Peter Quigley: Why we're raising curtain one more time on his remarkable career
The accomplished Belfast actor, who famously had a carnival-style funeral, will be celebrated in a week-long series of events at Linenhall Library from Monday. Ivan Little talks to those involved in ensuring his legacy lives on.
The Northern Irish theatre world's celebration of the life of one of its most colourful characters, Peter Quigley is to have an encore, eight months after the 65-year-old actor and director received a flamboyant funeral send-off complete with samba dancers and drummers.
Hundreds of people packed the Lyric Theatre in Belfast last June to say a carnival-style farewell to Peter who died four weeks after he was diagnosed with cancer.
Bunting was erected along Ridgeway Street and friends who carried Peter's bejewelled white coffin to the theatre wore pink garlands.
People attending the funeral were urged to wear anything but black clothes and even the undertakers wore sparkly ties.
Inside the Lyric, Peter's coffin took centre stage as former colleagues paid tribute with a series of anecdotes, songs and poems and a standing ovation.
Scores of pictures of Peter in a number of his most famous roles were flashed up on a big screen.
Peter trained as a teacher and worked briefly as a hairdresser before launching a career in the theatre which spanned five decades at the old Arts Theatre and the Lyric where he was a contemporary of Liam Neeson.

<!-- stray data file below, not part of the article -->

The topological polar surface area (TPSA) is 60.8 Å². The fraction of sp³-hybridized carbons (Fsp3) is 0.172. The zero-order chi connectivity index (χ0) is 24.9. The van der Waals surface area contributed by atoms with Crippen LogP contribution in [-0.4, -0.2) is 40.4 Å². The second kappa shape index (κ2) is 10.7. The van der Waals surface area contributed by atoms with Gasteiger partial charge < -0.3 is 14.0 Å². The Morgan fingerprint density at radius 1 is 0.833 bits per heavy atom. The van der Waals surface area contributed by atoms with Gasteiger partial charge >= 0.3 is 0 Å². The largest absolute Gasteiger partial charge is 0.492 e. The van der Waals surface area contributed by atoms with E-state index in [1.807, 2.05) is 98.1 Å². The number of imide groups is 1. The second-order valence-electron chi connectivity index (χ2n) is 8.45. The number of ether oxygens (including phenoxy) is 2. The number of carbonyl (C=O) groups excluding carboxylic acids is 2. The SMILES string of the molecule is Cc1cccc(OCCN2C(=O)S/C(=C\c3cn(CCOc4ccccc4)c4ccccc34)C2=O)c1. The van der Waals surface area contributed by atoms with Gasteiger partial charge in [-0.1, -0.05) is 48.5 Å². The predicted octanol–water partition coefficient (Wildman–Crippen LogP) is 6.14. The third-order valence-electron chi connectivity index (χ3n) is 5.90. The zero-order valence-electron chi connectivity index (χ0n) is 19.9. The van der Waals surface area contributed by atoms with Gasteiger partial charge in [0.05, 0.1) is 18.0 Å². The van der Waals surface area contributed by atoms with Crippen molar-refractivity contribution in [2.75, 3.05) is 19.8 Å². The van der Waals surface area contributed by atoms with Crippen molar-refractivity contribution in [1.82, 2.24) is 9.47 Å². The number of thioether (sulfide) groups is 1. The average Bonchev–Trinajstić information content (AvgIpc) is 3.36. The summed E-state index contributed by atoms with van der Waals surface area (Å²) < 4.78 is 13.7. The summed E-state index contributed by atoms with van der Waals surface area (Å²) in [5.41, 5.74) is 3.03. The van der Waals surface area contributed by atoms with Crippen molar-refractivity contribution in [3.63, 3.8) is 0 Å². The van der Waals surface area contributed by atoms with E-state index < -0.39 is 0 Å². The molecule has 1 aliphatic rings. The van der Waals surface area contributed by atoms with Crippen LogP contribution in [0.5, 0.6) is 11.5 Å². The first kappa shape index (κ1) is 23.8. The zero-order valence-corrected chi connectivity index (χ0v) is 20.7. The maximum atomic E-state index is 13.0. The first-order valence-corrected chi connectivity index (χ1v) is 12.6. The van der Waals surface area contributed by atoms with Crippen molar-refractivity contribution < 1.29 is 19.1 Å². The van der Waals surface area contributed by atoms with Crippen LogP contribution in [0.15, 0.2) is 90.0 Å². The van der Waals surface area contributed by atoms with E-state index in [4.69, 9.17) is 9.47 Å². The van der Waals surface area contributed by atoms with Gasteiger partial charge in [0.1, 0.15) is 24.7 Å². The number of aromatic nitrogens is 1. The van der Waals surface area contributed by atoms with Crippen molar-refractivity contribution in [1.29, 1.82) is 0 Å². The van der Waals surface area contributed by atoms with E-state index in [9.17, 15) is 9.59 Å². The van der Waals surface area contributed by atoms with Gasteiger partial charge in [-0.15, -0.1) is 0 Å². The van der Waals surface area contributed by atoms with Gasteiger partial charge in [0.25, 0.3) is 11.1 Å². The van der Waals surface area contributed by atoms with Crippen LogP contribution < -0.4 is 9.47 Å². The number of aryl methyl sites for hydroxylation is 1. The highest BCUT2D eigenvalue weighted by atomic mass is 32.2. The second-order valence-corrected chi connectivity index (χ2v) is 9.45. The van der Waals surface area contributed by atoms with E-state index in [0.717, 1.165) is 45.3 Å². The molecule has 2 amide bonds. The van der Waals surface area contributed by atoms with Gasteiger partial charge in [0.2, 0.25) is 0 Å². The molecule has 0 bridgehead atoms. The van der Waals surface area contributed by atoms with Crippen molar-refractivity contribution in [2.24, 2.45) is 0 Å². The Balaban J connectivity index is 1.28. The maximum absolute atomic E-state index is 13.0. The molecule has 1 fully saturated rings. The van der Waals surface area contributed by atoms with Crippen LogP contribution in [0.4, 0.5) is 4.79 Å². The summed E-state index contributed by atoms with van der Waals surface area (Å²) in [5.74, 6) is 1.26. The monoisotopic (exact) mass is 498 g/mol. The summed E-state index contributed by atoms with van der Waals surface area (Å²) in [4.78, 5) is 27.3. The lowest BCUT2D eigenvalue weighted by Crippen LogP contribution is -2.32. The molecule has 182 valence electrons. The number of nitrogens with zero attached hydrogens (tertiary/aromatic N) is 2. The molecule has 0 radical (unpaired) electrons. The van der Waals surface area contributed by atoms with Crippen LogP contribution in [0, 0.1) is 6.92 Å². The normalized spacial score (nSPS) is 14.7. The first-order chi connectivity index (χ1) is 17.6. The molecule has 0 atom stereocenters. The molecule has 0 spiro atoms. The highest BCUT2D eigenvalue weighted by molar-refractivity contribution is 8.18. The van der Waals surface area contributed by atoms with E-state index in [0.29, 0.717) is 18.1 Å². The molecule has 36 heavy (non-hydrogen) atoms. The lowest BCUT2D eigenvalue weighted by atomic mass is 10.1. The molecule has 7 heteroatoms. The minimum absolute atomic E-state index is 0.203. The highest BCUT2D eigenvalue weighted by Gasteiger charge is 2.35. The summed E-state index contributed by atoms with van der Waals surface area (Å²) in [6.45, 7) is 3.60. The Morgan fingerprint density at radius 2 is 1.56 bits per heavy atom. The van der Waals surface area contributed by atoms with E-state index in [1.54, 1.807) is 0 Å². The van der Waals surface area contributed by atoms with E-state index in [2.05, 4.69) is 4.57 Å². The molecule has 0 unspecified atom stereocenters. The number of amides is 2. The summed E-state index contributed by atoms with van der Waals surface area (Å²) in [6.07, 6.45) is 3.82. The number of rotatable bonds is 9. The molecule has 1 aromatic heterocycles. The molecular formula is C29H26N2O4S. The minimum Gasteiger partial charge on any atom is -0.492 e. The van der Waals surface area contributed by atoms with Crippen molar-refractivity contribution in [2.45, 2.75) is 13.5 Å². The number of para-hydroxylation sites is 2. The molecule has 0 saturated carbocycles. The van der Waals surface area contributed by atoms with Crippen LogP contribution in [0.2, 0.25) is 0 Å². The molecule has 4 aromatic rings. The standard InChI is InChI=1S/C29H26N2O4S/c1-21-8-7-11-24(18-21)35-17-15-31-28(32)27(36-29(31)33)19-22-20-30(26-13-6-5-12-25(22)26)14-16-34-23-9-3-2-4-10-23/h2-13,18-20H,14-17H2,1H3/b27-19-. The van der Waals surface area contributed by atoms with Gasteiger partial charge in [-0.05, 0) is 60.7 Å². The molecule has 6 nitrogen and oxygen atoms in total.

He also brought Protestant and Catholic youngsters together in a series of ground-breaking youth theatre initiatives and gave a number of young actors their first breaks on stage, including Rachel Tucker who's currently starring in Wicked on Broadway.
Former Coronation Street star Suranne Jones got one of her first professional acting jobs in a Peter Quigley pantomime in the Arts Theatre.
Now Peter's friends are presenting a week-long series of play readings and performances and a screening of a recording of one of his last performances in a play called Tuesdays at Tesco's.
The tributes will be staged at the Linenhall Library in Belfast which is a particularly apt venue because the mini-festival ties in with the launch of the Peter Quigley archive at the city centre library.
Peter bequeathed a massive collection of plays and theatrical memorabilia to the Linenhall where officials are still trying to catalogue all of the treasures.
But the number of plays runs into hundreds and there are posters, programmes, newspaper reviews and theatre magazines by the dozen.